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Some Interesting Patterns of Cube Numbers

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Some Interesting Patterns of Cube Numbers:

1. Adding consecutive odd numbers:

1 = 1 = 13
3 + 5 = 8 = 23
7 + 9 + 11 = 27 = 33
13 + 15 + 17 + 19 = 64 = 43
21 + 23 + 25 + 27 + 29 = 125 = 53

We can see from the above pattern,
If we want n3, then we needed n consecutive odd numbers such that the sum of consecutive odd numbers is equal to n3.

2. Cubes and their prime factors:

Consider the following prime factorisation of the numbers and their cubes.

Prime factorisation of a number Prime factorisation of its cube
4 = 2 × 2 43 = 64 = 2 × 2 × 2 × 2 × 2 × 2 = 23 × 23.
6 = 2 × 3 63 = 216 = 2 × 2 × 2 × 3 × 3 × 3 = 23 × 33.
15 = 3 × 5 153 = 3375 = 3 × 3 × 3 × 5 × 5 × 5 = 33 × 53.
12 = 2 × 2 × 3 123 = 1728 = 2 × 2 × 2 × 2 × 2 × 2 × 3 × 3 × 3 = 23 × 23 × 33.

Observe that each prime factor of a number appears three times in the prime factorisation of its cube.

If in the prime factorisation of any number each factor appears three times, then the number is a perfect cube.

1) Is 216 a perfect cube?

By prime factorisation, 216 = 2 × 2 × 2 × 3 × 3 × 3....(factors can be grouped in triples)

Each factor appears 3 times.

216 = 23 × 33 = (2 × 3)3 = 63 which is a perfect cube.

3) Smallest multiple that is a perfect cube

1) Is 392 a perfect cube? If not, find the smallest natural number by which 392 must be multiplied so that the product is a perfect cube.
 
Solution:
392 = 2 × 2 × 2 × 7 × 7
The prime factor 7 does not appear in a group of three. Therefore, 392 is not a perfect cube. To make its a cube, we need one more 7. In that case
392 × 7 = 2 × 2 × 2 × 7 × 7 × 7 = 2744 which is a perfect cube.
 
Hence the smallest natural number by which 392 should be multiplied to make a perfect cube is 7.

Example

Is 243 a perfect cube?

243 = 3 × 3 × 3 × 3 × 3

In the above factorisation 3 × 3 remains after grouping the 3’s in triplets.

Therefore, 243 is not a perfect cube.

Example

Is 53240 a perfect cube? If not, then by which smallest natural number should 53240 be divided so that the quotient is a perfect cube?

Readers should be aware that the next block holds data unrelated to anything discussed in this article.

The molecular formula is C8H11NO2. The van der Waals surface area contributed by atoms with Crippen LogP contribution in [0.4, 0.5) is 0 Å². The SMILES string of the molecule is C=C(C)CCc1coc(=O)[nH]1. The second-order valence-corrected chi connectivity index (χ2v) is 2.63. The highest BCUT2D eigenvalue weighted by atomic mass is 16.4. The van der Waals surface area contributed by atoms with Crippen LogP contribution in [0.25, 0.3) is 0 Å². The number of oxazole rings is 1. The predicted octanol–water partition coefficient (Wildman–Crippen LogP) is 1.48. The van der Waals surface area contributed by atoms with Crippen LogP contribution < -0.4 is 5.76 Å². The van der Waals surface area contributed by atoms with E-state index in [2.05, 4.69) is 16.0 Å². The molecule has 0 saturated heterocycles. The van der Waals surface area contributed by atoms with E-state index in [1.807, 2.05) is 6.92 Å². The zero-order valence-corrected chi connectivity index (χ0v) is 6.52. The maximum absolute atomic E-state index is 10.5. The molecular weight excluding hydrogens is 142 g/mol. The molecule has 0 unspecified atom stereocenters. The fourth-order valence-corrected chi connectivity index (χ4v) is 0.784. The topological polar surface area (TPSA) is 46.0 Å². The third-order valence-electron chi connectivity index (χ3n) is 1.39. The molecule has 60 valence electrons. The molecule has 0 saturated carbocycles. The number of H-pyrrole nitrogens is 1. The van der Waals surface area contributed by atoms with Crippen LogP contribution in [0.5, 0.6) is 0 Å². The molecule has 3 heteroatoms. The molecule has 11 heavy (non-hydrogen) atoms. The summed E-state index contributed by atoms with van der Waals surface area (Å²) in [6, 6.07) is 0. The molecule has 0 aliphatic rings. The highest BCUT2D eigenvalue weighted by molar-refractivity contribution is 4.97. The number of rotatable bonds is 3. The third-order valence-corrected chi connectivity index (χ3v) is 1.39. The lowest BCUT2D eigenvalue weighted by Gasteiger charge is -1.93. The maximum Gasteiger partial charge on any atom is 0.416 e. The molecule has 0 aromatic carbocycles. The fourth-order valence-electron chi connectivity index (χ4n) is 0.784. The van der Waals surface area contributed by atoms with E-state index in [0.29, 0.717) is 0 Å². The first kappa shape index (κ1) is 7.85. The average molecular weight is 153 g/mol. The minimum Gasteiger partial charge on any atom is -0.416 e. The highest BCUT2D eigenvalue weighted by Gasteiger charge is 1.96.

53240 = 2 × 2 × 2 × 11 × 11 × 11 × 5
The prime factor 5 does not appear in a group of three. So, 53240 is not a perfect cube. In the factorisation 5 appears only one time. If we divide the number by 5, then the prime factorisation of the quotient will not contain 5.
So, 53240 ÷ 5 = 2 × 2 × 2 × 11 × 11 × 11
Hence the smallest number by which 53240 should be divided to make it a perfect
cube is 5.
The perfect cube, in that case, is = 10648.

Example

Is 1188 a perfect cube? If not, by which smallest natural number should 1188 be divided so that the quotient is a perfect cube?
1188 = 2 × 2 × 3 × 3 × 3 × 11
The primes 2 and 11 do not appear in groups of three. So, 1188 is not a perfect cube. In the factorisation of 1188, prime 2 appears only two times and the prime 11 appears once. So, if we divide 1188 by 2 × 2 × 11 = 44, then the prime factorisation of the quotient will not contain 2 and 11.
Hence the smallest natural number by which 1188 should be divided to make it a
a perfect cube is 44.
And the resulting perfect cube is 1188 ÷ 44 = 27 (= 33).

Example

Is 68600 a perfect cube? If not, find the smallest number by which 68600 must be multiplied to get a perfect cube.
We have, 68600 = 2 × 2 × 2 × 5 × 5 × 7 × 7 × 7.
In this factorisation, we find that there is no triplet of 5.
So, 68600 is not a perfect cube.
To make it a perfect cube we multiply it by 5.
Thus,
68600 × 5 = 2 × 2 × 2 × 5 × 5 × 5 × 7 × 7 × 7
= 343000, which is a perfect cube.
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Shaalaa.com | Patterns of Cube Numbers - Part 1

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